Freedom: Making Freer Choices

"If you stick with this, living out what I tell you, you are my disciples for sure. Then you will experience for yourselves the truth, and the truth will free you." - Jesus

Who the Son sets free is free indeed!  I so love this scripture from John 8.  Christian freedom has been long explored, taught and preached and yet, it still seems elusive for so many.   Quite obviously, the freedom we have in Christ is freedom from the eternal consequences of sin. Freedom to be reconciled to God, freedom of becoming a new creation, freedom to forgive and freedom to love are just a few examples.   Sadly, though, while we are free from the eternal consequences of our human brokenness, the reality remains that there are here-and-now consequences for our choices and actions - healthy or otherwise.   We are also affected by other people's actions and choices - healthy or unhealthy.  Along with these, we are not immune to sickness and natural disasters.   This rosy bit of insight serves to help us to start to think about the ramifications of the freedom we have in Christ in real, everyday life.  Here are a few thoughts on freedom for your reflection.

It is important to realize that freedom in general and especially Christian freedom is not about a problem free life. It is not some magical situation that when you say the Sinners Prayer everything in your life that was tough is suddenly perfect. It is a great start to making better choices, but these don't guarantee a hassle free life. Freedom in Christ is the freedom to make freer choices and live with the consequences of our freer choices. Furthermore, we can experience the freedom to not only make our own better decisions but how we respond to those choices of others and situations which are out of our control. Even in these situations, we have the freedom to choose.

There are situations in life where we choose to limit certain freedoms to enjoy other freedoms. For example, there is a particular kind of freedom within a healthy marriage. However, in choosing to be married, we surrender our freedom to make other choices. Likewise, for the sake of love, we choose to limit our freedom, especially if that freedom will cause another to struggle.

So in a very simple way, freedom is a state that we can experience a sense of freedom in all situations.  In the surety of Christ, regardless of the situation, we are secure in the love of God.  No matter what happens - life or death - nothing can separate us from that love.  This being the case, we become free to make some of the free-est choices.  These choices include the choice to live love; to serve others, to prefer others over ourselves, to lay down our lives down for others - figuratively or literally.  To choose to use our freedom to stand against injustice and this may cause us discomfort, and it may cost some of us our lives.  We can be free in doing so because we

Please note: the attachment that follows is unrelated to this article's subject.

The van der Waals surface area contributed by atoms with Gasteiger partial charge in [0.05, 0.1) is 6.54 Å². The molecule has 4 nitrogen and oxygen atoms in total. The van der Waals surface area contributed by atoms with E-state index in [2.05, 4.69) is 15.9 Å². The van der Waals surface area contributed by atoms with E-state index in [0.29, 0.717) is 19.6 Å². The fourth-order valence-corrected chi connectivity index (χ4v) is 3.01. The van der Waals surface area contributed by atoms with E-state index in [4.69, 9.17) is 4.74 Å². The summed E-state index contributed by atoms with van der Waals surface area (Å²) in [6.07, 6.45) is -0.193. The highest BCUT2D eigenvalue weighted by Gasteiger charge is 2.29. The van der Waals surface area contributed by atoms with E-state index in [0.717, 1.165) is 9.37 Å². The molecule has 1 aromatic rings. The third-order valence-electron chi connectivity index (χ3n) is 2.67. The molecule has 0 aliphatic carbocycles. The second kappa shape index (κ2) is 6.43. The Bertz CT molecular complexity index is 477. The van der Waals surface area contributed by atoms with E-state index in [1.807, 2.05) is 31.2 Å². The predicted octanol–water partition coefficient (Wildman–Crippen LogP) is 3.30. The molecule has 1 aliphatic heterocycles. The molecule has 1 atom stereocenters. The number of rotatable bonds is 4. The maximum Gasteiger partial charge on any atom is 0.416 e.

know death is not the end.

The Apostle Paul would say to the Church in Philippi:

 I am not saying this because I am in need, for I have learned to be content whatever the circumstances.  I know what it is to be in need, and I know what it is to have plenty. I have learned the secret of being content in any and every situation, whether well fed or hungry, whether living in plenty or in want. 13 I can do all this through him who gives me strength. ~ Philippians 4: 11-13

Paul has learned that it is in what Christ has done; reconciled and irrevocably connected us to the Father in a way that flowerfeet-© stokkete - Fotolia.combrings a deep satisfaction and freedom at the deepest level. That in Christ all of our deep longings and desires at the core of who we are, are satisfied. C.S Lewis talks about a God-shaped hole in us - in Christ, we learn to allow that hole to be filled with God. St. Augustine would write "my heart is restless until it finds it rest in You" - it is learning to live in the love of God and in this we discover sabbath; real rest (or freedom).

I think it is for this reason that Jesus could embrace His passion, and in the garden offer himself - "Not my will be done, but yours be done." That even in the shadow of the horror of that which was before Him, Jesus surrenders His life. Again on the cross, in the surety of the love of His Father, He commits His spirit. This is the fruit of Christian freedom - that regardless of the situation - the Father is faithful and trustworthy. His love is enough, and it is in this we have a hope that transcends all of life.

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